Friday, August 2, 2013

Spotlight On: Myrna Loy

Myrna Loy

Myrna Loy was born Myrna Adele Williams on August 2, 1905, in Radersburg, Montana. Her father was the youngest person ever elected to the Montana State legislature. Later on her family moved to Helena where she spent her youth.

When Myrna was 13, her father died of influenza and the family moved to Los Angeles. She attended school in L.A. at the Westlake School for Girls. This is where she caught the acting bug and began acting at the age of 15 when she appeared in local stage productions in order to help support her family. Some of the stage plays were held in the now famous Grauman's Theater in Hollywood.

Myrna Loy

Myrna started her film career at the end of the silent film era playing parts of exotic,Theda Bara like, femme fatales. With the invention of "talkies" Myrna was one of the few stars that successfully made the transition and she was recast into roles of witty, professional women, although she most always had small roles.  Her big break came in 1934 when she was cast as Nora Charles in the highly successful Thin Man series, costarring William Powell, which I reviewed for you last year.

Myrna Loy and William Powell

With the success of the Thin Man series, 6 films in all, Myrna was a big box-office draw. She was popular enough that, in 1936 she was voted number one box-office star by theater owners and in 1938, she was named Queen of the Movies with Clark Gable the king in a nationwide poll of movie goers. She continued to make films through the 40s and 50s but the roles became fewer and fewer throughout the 60s and 70s. One of her last performances was in 1981 on a tv drama called Summer Solstice costarring Henry Fonda.  (Just as a side-note, this was also Henry's last film.)  

Myrna Loy

During WWII, she put her film career on hold to work for the New York Red Cross as assistant head of welfare activities and also arranged entertainment for over 50 military hospitals and worked at stage door canteens. After the war, she was increasingly active in politics. She was a highly respected spokesperson for international social issues. She was the first Hollywood celebrity to work for the UN and was a prominent figure in UNESCO, she also served on the Civil Rights Commission. In the 1950s, she was vocal and influential in her condemnation of Hollywood's 'witch-hunt' blacklisting.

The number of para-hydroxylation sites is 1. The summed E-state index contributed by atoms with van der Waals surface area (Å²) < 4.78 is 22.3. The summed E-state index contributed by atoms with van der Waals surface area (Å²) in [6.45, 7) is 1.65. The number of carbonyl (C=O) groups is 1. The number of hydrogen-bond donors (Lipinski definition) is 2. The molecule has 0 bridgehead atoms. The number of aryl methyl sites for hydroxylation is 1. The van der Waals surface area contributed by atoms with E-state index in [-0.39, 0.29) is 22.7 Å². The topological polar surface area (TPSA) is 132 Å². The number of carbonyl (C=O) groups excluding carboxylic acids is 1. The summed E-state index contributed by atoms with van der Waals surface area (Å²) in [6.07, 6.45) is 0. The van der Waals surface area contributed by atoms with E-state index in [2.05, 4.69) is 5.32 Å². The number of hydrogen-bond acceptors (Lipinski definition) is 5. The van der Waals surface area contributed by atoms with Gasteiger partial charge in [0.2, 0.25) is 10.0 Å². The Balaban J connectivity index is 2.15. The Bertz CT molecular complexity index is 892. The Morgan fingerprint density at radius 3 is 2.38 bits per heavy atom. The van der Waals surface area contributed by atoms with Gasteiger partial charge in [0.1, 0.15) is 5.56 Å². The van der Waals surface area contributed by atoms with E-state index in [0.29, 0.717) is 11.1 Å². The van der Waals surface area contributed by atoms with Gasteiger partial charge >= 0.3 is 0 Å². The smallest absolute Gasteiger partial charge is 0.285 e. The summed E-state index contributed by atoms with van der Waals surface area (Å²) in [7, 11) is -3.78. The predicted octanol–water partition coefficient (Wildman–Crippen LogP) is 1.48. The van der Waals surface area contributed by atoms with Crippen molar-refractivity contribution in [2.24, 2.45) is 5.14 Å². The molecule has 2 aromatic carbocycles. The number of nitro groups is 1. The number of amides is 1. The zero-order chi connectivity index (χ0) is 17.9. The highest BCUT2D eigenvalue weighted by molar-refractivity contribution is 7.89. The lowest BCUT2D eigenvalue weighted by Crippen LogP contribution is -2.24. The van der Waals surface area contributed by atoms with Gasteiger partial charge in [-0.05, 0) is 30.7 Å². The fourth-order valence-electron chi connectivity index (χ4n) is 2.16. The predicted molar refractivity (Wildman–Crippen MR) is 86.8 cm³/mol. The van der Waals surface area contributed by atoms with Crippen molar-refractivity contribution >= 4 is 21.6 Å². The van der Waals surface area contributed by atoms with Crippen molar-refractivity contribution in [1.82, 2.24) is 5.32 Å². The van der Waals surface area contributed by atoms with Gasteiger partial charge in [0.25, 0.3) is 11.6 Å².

Myrna Loy

During her film retirement, she acted as co-chairman of the Advisory Council of the National Committee against Discrimination in Housing and penned her autobiography 'Myrna Loy: Being and Becoming', which was released in 1987.

Myrna was also a breast cancer survivor as she underwent a mastectomy for breast cancer in 1975 and then had to have a second mastectomy in 1979.

(A video of Myrna receiving her honorary Oscar)

During her career, Myrna appeared in 129 motion pictures, but she was one of a handful of great movie stars who was never nominated for an Oscar, although, she did receive an honorary Academy Award in 1990 and a lifetime achievement award by the Kennedy Center in 1988.

She was one of Hollywood's most popular actresses of the 1930s and maintained that stardom for decades. She came to embody the perfect wife, sympathetic, wise and sexy, opposite William Powell, Clark Gable and others. Myrna's characters were the ultimate proof that marriage and companionship could be something fun and exciting.

Myrna Loy

She found being touted as the perfect wife rather amusing given the fact that she had been married four times, all ending in divorce, with no children. She died in surgery after a long illness on December 14, 1993 in New York City, at the age of 88.  She was cremated and her ashes were interred in Forestvale Cemetery in Helena, Montana.


  1. When I was in high school, we were assigned a creative writing project. We were to pick someone who was no longer living as the subject of our poem. Most of us picked celebrities, though most picked extremely famous ones such as Marilyn Monroe. I picked Myrna Loy. Nobody in my class even knew who she was. I read parts of her biography to write the poem (pre-internet days).

    1. Ah, the pre-internet days, whatever did we do. =)

      How lovely that you chose Myrna for your subject. I would love to read your poem some day.

  2. what a beautiful lady. i had never heard of her before ... thanks for sharing.

  3. Fantastic spotlight post! Myrna had the most incredibly piercing, beautiful eyes. Everytime I see her, they standout for me every bit as much as her excellent acting skills do.

    ♥ Jessica

  4. Myrna Loy is one of my favorite actresses. Stunning, sophisticated, and oh so witty! I love her. The Thin Man series is just fabulous! Nick and Nora-- so perfect together!
    ~xoxo, CoriLynn

  5. I saw your comment on the chronically vintage blog and came over to see your blog and Im certainly not disappointed I lover Myrna!

    the old fashioned way

  6. This was a wonderful post! I love these informative pieces as I don't know many of the starlets from the 30s. She was quite hauntingly beautiful too. Wow. That first picture especially!

  7. Dear,
    This was a great story about an astonishing lady.
    It is not only her graceful appearance that makes the spotlight; I'm more interested in her gentle nature, her doing the Civil-duty in WWII, her generosity.. that's what made her the Star.

    She's adorable in every photo you've posted; but the one with fox and pearls AND beautiful hat. :D

    Have a great day

  8. One of the prettiest woman to grace the face of God's green Earth.


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